and replace ‘Islamophobia’ with ‘antiSemitism.’ Remember to keep inverted commas around the word to suggest that the problem doesnt exist at all, it’s all hysterical Muslim (Jewish) whining.
    The 1930s doesnt look very far away.

    Seamus Milne on Islamophobia: http://www.guardian.co.uk/commentisfree/story/0,,2172881,00.html

    qunfuz

    September 23, 2007 at 8:43 am

  4. I want to quote your article in it’s entirety on my blog as a statement which I myself adhere to. I hope to meet you some day.

    Wassim

    September 23, 2007 at 4:24 pm

  5. Wassim – feel free to use this on your blog. Insh’allah we will meet.

    qunfuz

    September 23, 2007 at 8:00 pm

  6. qunfuz: You’re making a serious mistake here. Islam is a set of beliefs and not a race, while jews are, which is why your analogy falls flat. Jews were not persecuted in nazi germany because of their religion, but because of their inheritance. You can’t accuse someone of being racist for insulting muslims. He might be a nationalist, in the sense that he demands loyality to the country you’re living in, but not a racist.

    But I agree with you, you can have it both ways, I for example have a lot of simpathy for the jewish people, even though I’m an atheist in an european country.

    Henning

    December 3, 2007 at 4:32 pm

  7. But why, Henning, should being an atheist in a European country stop you sympathising with the Jews? I dont understand the ‘even though’ in your sentence.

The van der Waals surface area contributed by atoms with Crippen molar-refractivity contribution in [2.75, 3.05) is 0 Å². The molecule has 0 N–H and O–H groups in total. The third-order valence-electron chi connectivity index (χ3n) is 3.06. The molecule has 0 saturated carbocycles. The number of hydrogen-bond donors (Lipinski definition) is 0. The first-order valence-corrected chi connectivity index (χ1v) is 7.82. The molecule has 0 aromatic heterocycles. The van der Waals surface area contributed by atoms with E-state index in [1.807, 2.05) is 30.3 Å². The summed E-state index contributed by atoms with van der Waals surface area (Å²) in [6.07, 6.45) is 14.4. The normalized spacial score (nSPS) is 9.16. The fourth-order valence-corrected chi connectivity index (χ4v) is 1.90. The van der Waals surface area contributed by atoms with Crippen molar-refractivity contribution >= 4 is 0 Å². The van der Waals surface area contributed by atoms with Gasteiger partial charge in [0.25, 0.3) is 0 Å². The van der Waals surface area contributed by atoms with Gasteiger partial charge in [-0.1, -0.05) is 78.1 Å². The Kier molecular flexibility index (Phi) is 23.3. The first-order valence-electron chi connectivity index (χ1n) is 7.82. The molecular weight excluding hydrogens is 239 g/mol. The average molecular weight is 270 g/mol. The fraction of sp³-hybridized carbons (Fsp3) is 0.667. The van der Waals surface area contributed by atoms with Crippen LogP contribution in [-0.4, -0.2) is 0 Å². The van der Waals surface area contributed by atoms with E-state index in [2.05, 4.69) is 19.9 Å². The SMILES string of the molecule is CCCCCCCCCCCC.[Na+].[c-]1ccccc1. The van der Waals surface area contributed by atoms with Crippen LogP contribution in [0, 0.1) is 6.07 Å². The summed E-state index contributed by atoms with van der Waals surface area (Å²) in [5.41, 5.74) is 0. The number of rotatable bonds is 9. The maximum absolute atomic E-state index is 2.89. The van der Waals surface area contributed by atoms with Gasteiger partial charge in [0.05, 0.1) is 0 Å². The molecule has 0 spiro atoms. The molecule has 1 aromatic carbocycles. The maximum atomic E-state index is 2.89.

It is debatable whether the Jews are a race. There are Ashkenazi and Sephardic Jews. There are Falasha Jews. And so on. The Nazis certainly thought they were a race, and you’re right, it was for this reason, or at least in the name of ‘racial theory’ they were persecuted. It could be argued that both the long history of religious hatred for Jews and the perception that Jews were politically subversive (likely to be Communists) played a big role in Nazi scapegoating of Jews. The Muslims are certainly not a race, but they are a group, and can be victimised as such. (Of course, ultimately all of these group definitions are false, which doesnt stop anti-Semites or Islamophobes).

    8:41 AM

    qunfuz

    December 3, 2007 at 4:52 pm

  8. Well, because if I were a nationalist (which I’m not), I could argue that my loyalities belong entirely to the country I’m living in, thus showing no interest in the needs for people of other nations, for example israeli jews, when their interests would conflict with the ones of my country. This is what I meant by “even though”.

    Henning

    December 3, 2007 at 5:14 pm